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Marchio di Ospitalità Italiana

An Evening Talk with Philippe Avril on Abenomics and the Future of Japan

ICCJ proudly presented Mr. Philippe Avril, Chief Country Officer of BNP Paribas in Tokyo, in giving a presentation on the much talked about economic policies of Prime Minister Abe, aptly called “Abenomics”, on Wednesday February 4th, 2015.

While Abenomics has received support and praise, critics have questioned the effectiveness of the “Third Arrow”, or deregulation proposals.

Abe pledged to end the deflation that had gripped the nation since the 1990’s. Prime Minister Shinzo Abe’s first move, the massive monetary stimulus taken by the Bank of Japan - with a target set to achieve a 2% annual inflation - has greatly pushed down the yen’s value. The yen’s steep fall in turn elevated earnings of globally-operating large firms to record levels, and the surging share prices boosted the assets of wealthy consumers. Flexible fiscal policy, the second move, saw the government spend 10.3 trillion yen ($116 billion) to drive a recovery from a recession in Abe’s first major policy initiative to end deflation and boost growth. Along with additional measures such as the upcoming Olympics and the increase in consumption tax, it seemed that Abenomics was on a good start.

Conversely, the broader divisions of the economy have not exactly reaped the same benefits. The “Third Arrow” has been claimed that it was not an “arrow”, and more likely resembled a series of small “needles”. Targeting issues such as corporate governance and women’s employment is indeed important; however, labour market reforms and exports have not reached expectations. The rise in exports have not kept pace with the yen’s fall as many firms had already shifted their production overseas, while the weaker yen meant higher import costs for many of the small and medium-size businesses. While the Abe administration put unusual pressures on companies to translate their increased profits to wage hikes for their workers, pay raises have been outpaced by rising prices due to the weak yen and, beginning in April, the consumption tax hike. People’s net wages along with consumer spending, which accounts for 60 percent of Japan’s gross domestic product, has fallen consecutively in the last few months.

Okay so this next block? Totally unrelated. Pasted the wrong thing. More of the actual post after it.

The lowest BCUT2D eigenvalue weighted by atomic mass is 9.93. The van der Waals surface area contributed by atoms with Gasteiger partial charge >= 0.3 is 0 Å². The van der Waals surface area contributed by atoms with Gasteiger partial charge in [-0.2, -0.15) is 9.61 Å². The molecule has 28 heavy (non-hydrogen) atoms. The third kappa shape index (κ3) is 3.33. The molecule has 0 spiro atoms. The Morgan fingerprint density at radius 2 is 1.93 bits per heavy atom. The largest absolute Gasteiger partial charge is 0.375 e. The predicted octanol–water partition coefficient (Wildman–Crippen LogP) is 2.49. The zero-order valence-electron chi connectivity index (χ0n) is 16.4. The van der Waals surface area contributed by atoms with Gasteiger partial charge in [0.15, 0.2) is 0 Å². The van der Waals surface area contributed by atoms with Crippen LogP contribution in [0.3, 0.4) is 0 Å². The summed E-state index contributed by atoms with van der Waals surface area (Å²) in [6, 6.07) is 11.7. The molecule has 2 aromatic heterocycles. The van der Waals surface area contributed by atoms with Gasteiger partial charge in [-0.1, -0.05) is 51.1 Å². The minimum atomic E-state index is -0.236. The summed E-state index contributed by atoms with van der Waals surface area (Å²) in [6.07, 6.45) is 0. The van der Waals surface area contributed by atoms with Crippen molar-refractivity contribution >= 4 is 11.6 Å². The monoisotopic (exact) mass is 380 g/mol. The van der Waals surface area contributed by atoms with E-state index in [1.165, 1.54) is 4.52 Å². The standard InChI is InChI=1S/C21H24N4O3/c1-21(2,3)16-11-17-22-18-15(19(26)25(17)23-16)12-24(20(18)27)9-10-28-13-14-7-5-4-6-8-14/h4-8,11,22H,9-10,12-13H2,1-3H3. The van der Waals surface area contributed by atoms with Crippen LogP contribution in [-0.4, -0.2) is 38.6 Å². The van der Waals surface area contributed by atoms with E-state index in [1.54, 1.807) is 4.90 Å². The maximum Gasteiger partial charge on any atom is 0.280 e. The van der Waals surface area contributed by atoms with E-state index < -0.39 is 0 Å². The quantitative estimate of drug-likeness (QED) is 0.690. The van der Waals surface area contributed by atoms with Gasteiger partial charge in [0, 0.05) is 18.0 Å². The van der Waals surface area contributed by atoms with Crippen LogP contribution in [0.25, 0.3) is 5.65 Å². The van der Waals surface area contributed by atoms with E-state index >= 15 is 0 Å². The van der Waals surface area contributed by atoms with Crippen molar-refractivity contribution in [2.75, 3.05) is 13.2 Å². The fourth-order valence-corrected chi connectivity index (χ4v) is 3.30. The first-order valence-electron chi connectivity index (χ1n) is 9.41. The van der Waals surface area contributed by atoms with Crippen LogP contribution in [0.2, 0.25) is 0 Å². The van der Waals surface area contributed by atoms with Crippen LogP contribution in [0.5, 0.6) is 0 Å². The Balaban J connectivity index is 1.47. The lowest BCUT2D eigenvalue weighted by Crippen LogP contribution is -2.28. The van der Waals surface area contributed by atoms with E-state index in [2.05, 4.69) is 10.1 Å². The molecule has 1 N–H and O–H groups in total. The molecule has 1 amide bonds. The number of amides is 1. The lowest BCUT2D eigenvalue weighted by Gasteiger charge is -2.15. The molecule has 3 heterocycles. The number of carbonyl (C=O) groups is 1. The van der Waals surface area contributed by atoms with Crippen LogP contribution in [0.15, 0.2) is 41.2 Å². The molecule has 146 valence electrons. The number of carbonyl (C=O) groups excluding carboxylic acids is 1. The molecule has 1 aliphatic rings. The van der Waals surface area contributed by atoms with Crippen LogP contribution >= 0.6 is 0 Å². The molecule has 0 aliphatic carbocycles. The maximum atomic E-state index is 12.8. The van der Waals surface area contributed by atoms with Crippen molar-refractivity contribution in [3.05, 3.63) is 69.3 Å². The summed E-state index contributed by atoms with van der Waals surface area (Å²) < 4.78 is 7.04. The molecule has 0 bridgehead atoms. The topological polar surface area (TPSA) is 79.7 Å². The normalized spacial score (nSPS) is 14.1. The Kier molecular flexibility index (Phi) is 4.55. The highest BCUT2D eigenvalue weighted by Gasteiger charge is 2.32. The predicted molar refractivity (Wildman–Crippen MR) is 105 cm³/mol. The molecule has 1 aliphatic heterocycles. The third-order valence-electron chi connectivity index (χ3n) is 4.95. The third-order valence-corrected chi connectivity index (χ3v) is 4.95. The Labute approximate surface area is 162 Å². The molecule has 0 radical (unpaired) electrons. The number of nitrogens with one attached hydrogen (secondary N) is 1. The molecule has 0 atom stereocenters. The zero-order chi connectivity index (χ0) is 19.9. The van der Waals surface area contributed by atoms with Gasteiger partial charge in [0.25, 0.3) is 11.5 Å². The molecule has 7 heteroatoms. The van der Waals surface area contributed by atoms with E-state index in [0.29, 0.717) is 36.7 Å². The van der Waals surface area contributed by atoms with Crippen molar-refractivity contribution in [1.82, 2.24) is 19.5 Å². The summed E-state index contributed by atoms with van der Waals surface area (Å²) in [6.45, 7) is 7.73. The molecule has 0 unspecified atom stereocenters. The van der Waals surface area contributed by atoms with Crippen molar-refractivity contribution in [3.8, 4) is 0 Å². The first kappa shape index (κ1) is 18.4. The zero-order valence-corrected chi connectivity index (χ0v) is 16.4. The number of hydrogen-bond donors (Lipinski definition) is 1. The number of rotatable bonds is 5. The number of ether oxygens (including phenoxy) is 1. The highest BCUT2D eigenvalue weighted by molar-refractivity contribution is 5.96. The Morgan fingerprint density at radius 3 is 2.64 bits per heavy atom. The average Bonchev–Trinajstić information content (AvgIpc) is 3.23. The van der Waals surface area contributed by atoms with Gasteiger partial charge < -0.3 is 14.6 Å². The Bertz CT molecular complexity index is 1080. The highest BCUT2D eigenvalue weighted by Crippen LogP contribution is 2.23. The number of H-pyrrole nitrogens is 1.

Mr. Avril also stressed the importance of Japan’s shrinking population dilemma. Centenarians are the fastest-growing segment of the population. With the workforce rapidly shrinking, Japanese companies are discussing subjects such as higher immigration and encouraging more women to join the workforce. Additionally, the “social contract” discouraging layoffs made companies hesitant to hire workers with good salaries and benefits. Japan’s low jobless rate came with more low-paying part-time or temporary jobs, especially for young people who came of age in the deflation period. A nation scaling back its future ambitions to cushion its elderly had undermined opportunities for its youth.

Can standards of living continue to grow? Can public debt be reduced without inflation? What is the long term economic model for Japan’s future? These were some food for thought brought up at the end of the talk. It is difficult to know what the future holds for Japan; however, with an optimistic outlook, we can conclude that further action is needed to save the Japanese economy.

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